Tony Stark's new Extremis Iron Man armor utilizes
nanotechnology to allow direct interface between his brain and the armor.
The last time Hasbro released an Extremis armor, 11 years ago, we took the opportunity to complain about how brief the bios on the back of the packaging were. Oh, for those more innocent days! Now we don't even get a single word on the back of the box, and have to go scrounging through online product listings to find what little bit of marketing copy they did write. The Extremis armor is basically bone-hurting juice in robot form: the undersuit the "External Suit Devices" (aka, the "armor" part of the armor) actually connect to is stored inside Tony's bones, pouring out through his pores when he needs it. Then the ESDs use tiny built-in fans to fly to him and assemble themselves. Steve Jobs famously only owned one kind of outfit so he wouldn't have to think about what to wear, but only Tony Stark would invent an entire armor just so he wouldn't have to put on his own pants.
If you weren't collecting in 2012, then this is a chance for you to get the Extremis armor. If you were collecting in 2012, then you're going to need a reason to get this one. So let's do that first: the articulation. Things have progressed to the point where this figure is more able to do what Deadpool calls a "superhero landing pose" and what everybody else calls "the ground-punch." You could fake it from certain angles with the last Extremis, but this one almost does it for real. If the head were capable of looking forward without cheating, he'd have it all. This obviously isn't that shared body so many Iron Men use, but it still has swivel/hinge ankles, double-hinged knees, swivel thighs (hidden by the armor), balljointed hips, a balljointed chest, swivel/hinge wrists, double-hinged elbows, swivel biceps, swivel/hinge shoulders, a hinged neck, and balljointed head.
The shoulder pads are attached to the shoulder ball, but they're attached at the bottom, so they can slide up over the torso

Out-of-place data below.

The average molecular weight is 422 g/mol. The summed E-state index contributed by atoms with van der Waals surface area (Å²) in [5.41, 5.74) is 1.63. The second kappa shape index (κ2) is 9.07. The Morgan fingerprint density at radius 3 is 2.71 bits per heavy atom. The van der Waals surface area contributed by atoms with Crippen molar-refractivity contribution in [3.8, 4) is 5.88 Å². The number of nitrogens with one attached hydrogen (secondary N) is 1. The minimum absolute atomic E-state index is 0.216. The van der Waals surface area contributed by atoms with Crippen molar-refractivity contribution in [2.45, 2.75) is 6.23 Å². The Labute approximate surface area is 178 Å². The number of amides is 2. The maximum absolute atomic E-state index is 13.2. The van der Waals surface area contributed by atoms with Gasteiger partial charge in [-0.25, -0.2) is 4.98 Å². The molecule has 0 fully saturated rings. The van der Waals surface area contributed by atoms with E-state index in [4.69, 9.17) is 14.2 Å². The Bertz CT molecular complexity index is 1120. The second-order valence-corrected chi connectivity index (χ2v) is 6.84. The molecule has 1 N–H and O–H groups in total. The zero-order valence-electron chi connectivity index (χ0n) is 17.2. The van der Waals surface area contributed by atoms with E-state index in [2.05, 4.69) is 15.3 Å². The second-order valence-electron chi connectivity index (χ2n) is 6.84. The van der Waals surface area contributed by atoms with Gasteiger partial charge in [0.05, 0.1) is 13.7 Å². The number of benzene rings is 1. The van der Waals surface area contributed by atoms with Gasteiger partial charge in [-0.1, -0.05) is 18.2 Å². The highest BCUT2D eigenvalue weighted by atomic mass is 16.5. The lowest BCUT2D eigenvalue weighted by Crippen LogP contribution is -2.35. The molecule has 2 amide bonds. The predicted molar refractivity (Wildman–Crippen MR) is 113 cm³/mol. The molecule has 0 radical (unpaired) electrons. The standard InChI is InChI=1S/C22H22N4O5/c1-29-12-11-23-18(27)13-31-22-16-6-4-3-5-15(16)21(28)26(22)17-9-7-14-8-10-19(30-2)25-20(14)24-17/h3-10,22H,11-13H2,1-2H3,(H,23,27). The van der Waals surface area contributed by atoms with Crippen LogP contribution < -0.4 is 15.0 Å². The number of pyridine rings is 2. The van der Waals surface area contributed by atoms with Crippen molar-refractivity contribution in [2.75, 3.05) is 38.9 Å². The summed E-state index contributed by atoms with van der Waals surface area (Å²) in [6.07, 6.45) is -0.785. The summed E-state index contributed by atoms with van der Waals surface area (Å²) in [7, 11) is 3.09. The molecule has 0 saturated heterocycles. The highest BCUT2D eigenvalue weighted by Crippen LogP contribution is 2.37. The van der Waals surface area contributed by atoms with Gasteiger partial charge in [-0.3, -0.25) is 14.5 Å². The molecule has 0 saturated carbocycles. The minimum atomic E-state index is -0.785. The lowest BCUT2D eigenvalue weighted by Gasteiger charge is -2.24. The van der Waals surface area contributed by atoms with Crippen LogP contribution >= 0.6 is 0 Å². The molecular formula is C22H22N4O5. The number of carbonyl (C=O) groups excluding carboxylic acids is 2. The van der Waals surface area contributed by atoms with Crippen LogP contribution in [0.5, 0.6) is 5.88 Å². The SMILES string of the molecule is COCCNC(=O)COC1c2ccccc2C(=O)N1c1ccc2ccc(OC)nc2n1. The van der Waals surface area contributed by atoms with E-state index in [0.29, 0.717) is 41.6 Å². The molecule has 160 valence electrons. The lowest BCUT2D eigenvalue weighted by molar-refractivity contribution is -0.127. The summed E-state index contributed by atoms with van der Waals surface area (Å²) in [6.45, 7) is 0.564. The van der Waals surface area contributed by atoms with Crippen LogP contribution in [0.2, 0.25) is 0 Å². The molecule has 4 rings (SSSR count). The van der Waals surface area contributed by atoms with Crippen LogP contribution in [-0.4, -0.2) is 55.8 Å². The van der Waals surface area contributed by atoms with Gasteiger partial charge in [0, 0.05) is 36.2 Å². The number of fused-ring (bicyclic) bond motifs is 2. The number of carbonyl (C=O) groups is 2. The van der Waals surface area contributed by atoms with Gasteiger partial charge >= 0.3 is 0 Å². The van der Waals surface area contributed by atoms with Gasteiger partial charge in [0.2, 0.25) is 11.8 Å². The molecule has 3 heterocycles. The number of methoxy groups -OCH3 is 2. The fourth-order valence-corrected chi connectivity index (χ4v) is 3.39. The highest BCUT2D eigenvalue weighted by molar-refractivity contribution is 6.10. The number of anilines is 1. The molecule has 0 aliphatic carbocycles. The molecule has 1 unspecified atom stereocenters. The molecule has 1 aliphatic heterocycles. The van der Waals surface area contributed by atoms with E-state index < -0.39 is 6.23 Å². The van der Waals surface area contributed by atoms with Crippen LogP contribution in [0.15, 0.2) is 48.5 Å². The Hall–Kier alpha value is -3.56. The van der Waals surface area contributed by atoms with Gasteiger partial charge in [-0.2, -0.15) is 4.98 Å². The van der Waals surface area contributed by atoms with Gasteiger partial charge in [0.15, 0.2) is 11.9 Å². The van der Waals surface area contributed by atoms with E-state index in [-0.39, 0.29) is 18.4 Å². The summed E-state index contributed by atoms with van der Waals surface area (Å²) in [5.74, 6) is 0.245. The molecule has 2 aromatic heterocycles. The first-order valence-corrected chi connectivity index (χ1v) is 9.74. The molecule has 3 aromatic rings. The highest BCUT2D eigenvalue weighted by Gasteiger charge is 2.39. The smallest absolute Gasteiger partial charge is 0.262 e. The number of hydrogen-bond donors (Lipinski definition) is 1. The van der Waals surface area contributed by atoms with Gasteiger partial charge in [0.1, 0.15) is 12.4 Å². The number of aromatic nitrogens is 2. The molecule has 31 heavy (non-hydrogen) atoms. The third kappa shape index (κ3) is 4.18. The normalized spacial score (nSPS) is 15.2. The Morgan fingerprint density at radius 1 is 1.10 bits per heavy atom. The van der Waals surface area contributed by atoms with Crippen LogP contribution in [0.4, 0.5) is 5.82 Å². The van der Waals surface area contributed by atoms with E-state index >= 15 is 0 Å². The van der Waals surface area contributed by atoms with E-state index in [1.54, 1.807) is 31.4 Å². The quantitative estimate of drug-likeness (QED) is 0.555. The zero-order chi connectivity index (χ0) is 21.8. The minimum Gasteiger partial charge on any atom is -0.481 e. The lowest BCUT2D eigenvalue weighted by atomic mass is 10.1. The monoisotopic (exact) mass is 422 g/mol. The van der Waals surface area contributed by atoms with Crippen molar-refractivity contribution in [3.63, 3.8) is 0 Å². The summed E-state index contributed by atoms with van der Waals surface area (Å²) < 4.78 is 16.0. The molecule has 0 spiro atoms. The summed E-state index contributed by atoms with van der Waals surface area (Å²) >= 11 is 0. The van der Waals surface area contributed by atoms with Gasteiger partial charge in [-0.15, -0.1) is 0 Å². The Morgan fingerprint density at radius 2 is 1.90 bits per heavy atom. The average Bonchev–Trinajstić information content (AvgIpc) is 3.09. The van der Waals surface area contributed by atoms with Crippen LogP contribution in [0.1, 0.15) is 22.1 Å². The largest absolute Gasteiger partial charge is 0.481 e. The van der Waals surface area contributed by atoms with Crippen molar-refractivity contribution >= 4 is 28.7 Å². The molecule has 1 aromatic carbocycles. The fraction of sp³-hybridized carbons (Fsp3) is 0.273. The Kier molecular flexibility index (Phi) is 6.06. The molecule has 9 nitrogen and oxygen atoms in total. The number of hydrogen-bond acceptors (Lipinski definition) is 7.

when you lift the arms to the side. Additionally, the pods on the hips have swivel joints so you can rotate them out of the way of the legs. It's interesting to compare this sculpt to the old one, to see how the shapes are interpretted differently. How far do the "shoulder blade" plates curve? How many segments are along the abdomen? How large are the clamps on the boots? It's a very good sculpt, making for a very good toy, all we're saying is that it's not identical to the old one. It is a bit surprising that the bottoms of the feet are smooth; you'd think there would be repulsor ports or something under there.
The red used for the toy is more muted than you might expect - Iron Man
armors usually favor "candy apple red" for that part of the suit, but this is more in line with the way the comics were being colored at the time that initial "Extremis" storyarc came out. Compare this to any of the covers and you'll instantly see the inspiration. His PentaBeam is bright white, while the eyes and the ports on the sides of his elbows are a pale yellow. I honestly can't tell if the dark lines over the eyes and inside the mouth are painted, or if it's just shadows cast by the sculpt.
This release gets one thing the original didn't,
and that's accessories. They're exactly what you'd expect - translucent yellow repulsor blasts and alternate open hands to plug them into - but that's more than the first Extremis toy managed. That must be why we don't any Puff Adder Build-A-Figure pieces.
It's been 11 years and 15 armors since Hasbro released an Extremis, so it's not like this is some burdonsome release we're being forced to contend with - it doesn't even have a BAF piece if you don't want to buy it! I do like this upgrade, but it does make me retroactively mad at myself for buying the normal ML1 Extremis and not the readily available blue stealth repaint. What were you thinking, me of more than a decade ago! How did you not see this coming!